Posted in Education, Professional Development, Summer Reading, Teaching

Thoughts on Summer Reading Part 4

I used to think the acornym KISS (Keep It Simple, Stupid) was silly and not applicable to my life as an educator.  However, my second summer reading book Made to Stick by Chip and Dan Heath has proved me wrong.  

The book explains how to convey ideas and thoughts in a meaningful and memorable manner.  One of the key principles suggested in the book is all about getting to the core of the idea or information you wish to convey.  Keep it simple.  Get rid of all the filler and unnecessary clutter and words.  Rather than explain the reasons why something is the way it is, reduce the nugget of knowledge down to its simpliest form.  The authors referenced a propsperous and successful local newspaper editor to make their point.  The reason why he sells so many copies of his newspaper is because he discovered the key to getting people interested: Names, names, names.  People want to see their name in print or see what happened to people in the community who they know.  It’s not about money or great journalism; it’s about writing stories that name people in the community.  It seems so common sense yet simple and elegant at the same time, much like effective teaching practices.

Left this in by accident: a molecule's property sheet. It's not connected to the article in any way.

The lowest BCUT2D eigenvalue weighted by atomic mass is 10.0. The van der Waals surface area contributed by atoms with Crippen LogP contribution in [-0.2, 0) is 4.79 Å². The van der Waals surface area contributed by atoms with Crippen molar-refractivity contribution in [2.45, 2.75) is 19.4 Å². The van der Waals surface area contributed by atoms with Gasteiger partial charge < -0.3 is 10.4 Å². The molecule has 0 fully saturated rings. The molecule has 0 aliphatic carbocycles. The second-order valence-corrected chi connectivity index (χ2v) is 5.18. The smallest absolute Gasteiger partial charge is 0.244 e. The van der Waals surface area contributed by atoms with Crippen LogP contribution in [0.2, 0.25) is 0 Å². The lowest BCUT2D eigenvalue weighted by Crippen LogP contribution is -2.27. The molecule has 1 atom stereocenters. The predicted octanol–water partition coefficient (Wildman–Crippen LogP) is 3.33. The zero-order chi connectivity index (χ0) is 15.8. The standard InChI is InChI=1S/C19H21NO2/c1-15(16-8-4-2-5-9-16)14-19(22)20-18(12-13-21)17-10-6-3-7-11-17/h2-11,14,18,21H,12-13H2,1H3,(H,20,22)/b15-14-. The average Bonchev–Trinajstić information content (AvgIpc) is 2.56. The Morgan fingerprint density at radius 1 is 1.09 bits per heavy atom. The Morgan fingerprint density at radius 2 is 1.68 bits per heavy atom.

As I began reading this book earlier in the week, I was able to apply some of what I’ve been learning about creating simple ideas that stick.  I attended a series of department chair meetings this week at my school.  We discussed curriculum, technology use, and teacher evaluations, amongst many other important ideas.  One of our tasks included revising and editing a document outlining the new Habits of Learning we want to  drive home to students this upcoming year.  In places, the document was very verbose, unnecessarily so.  I suggested keeping it simple, referencing the book I’m reading.  Get rid of the extra words that make the concepts cumbersome.  Instead of stating, “Ownership of One’s Own Learning,” reduce it down to Ownership.  The other words cloud the big idea, which is owning.  We want our students to own their learning and be responsibile students.  But we also don’t want to limit it to just academic learning.  We want this idea to encompass their entire Cardigan experience.  Keeping the title of the idea simple will help students better recall and comprehend our expectation.  

While I was a bit hesitant to jump into this book because I worried that it didn’t apply to me or would not be beneficial to my teaching in any way, I now realize how wrong I was.  I need to work on my prejudices and negative thoughts in order to grow as an educator.  If I want my students to foster a growth mindset, I need to model like behavior.  So, bring on the new ideas because my brain is like a vacuum.  

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Author:

I teach sixth grade at Cardigan Mountain School in Canaan, NH. I'm currently ensconced in my fourteenth year at this small, independent boys' school. I love engaging students in relevant and hands-on learning. I was nominated for the NH Teacher of the Year Award in 2016 by a parent. While I love education and guiding students, my first passion is my family. I have a wonderful son, Jeffrey, and a beautiful and intelligent wife, Kim. I couldn't be happier. Every day is the best day of my life.

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